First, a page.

Due to limited resources, the design and planning process must also allow for incremental development of the new site. This way, immediate needs will be met with currently available funds, while future resources will be used to enable long-term implementation. The federal funds are designated mainly for the costs of relocation itself and general site planning, so the Tribe is working to leverage the process in order to identify additional funding. With guidance from a number of the CIRD resource team members, the Tribe has already secured a grant from the National Academy of Sciences to design an interactive science center, which will serve a number of the Tribe’s cultural practices, including a seed bank for traditional medicinal plants. The general site plan will incorporate and complement this crucial element of the Tribe’s communal spaces.
Flexibility of use compliments incrementality. Because not all structures or facilities can be built immediately, each space will need be utilized for a variety of community activities. This approach will also ensure that there will be opportunity for interaction and shared experience throughout the new site, which supports the goal of regenerating a robust community life. Through sensitive design, the new settlement will be developed in synergy with the environment, while incorporating traditional Tribal symbols into the architectural plan.
In a traditional Tribal settlement process, these four principles—especially that of exploration—would be represented without question. The unique element here is that the Tribe established clear criteria, based on traditional values, which were then incorporated into the Request for Proposals (RFP) disseminated by the State of Louisiana for the design and planning of the new site. The RFP reflected traditional Tribal values of place and approach to land settlement, including the opportunity for the Tribe to experience the site before solidifying design or planning approaches. The design team will be selected in part based on its capacity to be flexible and in continuous collaboration and contact with Tribal representatives, in order to adapt the design as the Tribe increasingly discovers the characteristics of their new home. Furthermore, the selected team will include a Native American specialist. The review panel for the selection of the winning proposal included tribal representatives, and the incorporation of traditional Tribal knowledge and real community involvement into the State-facilitated planning and design process is crucial in supporting the Tribe’s self-reliance, in respecting their knowledge of their own needs, and in establishing their ownership of their own resources.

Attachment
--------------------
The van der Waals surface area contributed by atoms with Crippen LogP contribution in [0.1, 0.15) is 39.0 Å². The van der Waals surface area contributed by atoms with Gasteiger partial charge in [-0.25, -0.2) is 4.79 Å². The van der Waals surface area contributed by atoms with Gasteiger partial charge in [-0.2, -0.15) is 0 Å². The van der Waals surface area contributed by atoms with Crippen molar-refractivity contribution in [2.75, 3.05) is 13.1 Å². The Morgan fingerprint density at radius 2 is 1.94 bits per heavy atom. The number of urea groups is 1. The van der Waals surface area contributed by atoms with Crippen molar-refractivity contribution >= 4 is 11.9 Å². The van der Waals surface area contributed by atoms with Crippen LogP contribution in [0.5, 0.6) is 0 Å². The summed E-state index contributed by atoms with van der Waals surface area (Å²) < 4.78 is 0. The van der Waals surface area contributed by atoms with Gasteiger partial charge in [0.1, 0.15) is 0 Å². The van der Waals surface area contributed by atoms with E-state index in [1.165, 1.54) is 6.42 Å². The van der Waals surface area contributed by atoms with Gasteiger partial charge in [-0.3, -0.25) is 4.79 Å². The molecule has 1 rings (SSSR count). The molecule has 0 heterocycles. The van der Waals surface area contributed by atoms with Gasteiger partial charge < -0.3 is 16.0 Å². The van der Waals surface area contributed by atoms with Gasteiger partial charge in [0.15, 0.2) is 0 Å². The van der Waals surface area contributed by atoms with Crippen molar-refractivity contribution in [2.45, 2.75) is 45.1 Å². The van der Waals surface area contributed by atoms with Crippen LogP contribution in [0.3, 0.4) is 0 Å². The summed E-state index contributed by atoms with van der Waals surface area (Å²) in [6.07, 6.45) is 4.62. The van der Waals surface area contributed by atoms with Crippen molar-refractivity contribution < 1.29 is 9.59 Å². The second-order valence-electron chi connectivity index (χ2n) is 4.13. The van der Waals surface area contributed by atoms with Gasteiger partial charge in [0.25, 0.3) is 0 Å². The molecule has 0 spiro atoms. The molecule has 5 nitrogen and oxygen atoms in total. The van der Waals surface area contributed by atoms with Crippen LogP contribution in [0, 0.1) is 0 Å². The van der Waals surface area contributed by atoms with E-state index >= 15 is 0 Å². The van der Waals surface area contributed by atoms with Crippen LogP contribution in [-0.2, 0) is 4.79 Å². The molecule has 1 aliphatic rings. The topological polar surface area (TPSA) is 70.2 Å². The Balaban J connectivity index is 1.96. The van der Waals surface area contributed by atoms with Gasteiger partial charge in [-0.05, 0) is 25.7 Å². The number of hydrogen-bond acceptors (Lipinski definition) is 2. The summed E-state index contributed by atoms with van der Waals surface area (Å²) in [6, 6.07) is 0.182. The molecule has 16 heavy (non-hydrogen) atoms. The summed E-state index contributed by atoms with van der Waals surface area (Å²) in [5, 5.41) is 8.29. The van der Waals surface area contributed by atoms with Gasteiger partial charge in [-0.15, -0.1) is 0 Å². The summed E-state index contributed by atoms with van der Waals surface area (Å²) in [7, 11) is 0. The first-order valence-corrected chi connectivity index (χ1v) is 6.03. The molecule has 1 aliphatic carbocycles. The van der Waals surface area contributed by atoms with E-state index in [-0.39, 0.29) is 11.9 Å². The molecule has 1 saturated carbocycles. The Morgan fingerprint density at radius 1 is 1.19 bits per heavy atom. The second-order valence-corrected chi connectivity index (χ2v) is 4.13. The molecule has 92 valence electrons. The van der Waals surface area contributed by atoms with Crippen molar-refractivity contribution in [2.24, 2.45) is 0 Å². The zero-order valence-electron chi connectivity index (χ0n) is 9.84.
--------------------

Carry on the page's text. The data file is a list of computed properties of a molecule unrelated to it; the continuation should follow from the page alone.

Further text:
The relationships forged through the workshop have been immensely beneficial to all parties. CIRD staff and Resource Team Members demonstrated their capacity to translate Tribal values and traditions into practice, in contrast to the conventional role that many planners assume as gatekeepers of formal, conventional planning processes. The convening of federal partners together with Tribal members was instrumental in finding a common ground, and offers many lessons for communities across the United States and worldwide who struggle with clashing cultural approaches to planning issues. In particular, State representative Matthew Sanders, from the Louisiana Office of Community Development, noted that the process developed with the IdJC Tribe will act as a replicable pilot, to be adopted by other communities who face similar circumstances and are striving for recovery and resilience in the face of natural disasters. Reciprocally, the Tribe shared its vast knowledge with outside partners about the meaning of place, the value of holism, and the importance of respect for the natural environment.